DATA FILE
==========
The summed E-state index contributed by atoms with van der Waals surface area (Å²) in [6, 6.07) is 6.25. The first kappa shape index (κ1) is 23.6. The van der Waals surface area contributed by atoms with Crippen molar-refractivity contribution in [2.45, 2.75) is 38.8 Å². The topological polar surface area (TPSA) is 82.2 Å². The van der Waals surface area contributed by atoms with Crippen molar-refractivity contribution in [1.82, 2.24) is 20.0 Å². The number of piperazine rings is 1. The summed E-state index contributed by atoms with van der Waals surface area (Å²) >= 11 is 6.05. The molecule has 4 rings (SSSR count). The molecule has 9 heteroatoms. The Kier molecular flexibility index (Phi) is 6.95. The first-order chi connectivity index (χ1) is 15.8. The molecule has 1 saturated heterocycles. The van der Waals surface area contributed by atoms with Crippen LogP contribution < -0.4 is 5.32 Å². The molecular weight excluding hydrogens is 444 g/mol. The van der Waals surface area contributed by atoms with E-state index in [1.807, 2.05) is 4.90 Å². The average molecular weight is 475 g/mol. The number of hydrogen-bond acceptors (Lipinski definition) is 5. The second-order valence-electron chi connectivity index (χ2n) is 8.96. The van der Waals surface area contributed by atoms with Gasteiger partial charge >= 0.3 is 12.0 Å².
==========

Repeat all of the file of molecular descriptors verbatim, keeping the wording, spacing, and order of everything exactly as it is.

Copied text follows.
The summed E-state index contributed by atoms with van der Waals surface area (Å²) in [6, 6.07) is 6.25. The first kappa shape index (κ1) is 23.6. The van der Waals surface area contributed by atoms with Crippen molar-refractivity contribution in [2.45, 2.75) is 38.8 Å². The topological polar surface area (TPSA) is 82.2 Å². The van der Waals surface area contributed by atoms with Crippen molar-refractivity contribution in [1.82, 2.24) is 20.0 Å². The number of piperazine rings is 1. The summed E-state index contributed by atoms with van der Waals surface area (Å²) >= 11 is 6.05. The molecule has 4 rings (SSSR count). The molecule has 9 heteroatoms. The Kier molecular flexibility index (Phi) is 6.95. The first-order chi connectivity index (χ1) is 15.8. The molecule has 1 saturated heterocycles. The van der Waals surface area contributed by atoms with Crippen LogP contribution < -0.4 is 5.32 Å². The molecular weight excluding hydrogens is 444 g/mol. The van der Waals surface area contributed by atoms with E-state index in [1.807, 2.05) is 4.90 Å². The average molecular weight is 475 g/mol. The number of hydrogen-bond acceptors (Lipinski definition) is 5. The second-order valence-electron chi connectivity index (χ2n) is 8.96. The van der Waals surface area contributed by atoms with Gasteiger partial charge >= 0.3 is 12.0 Å².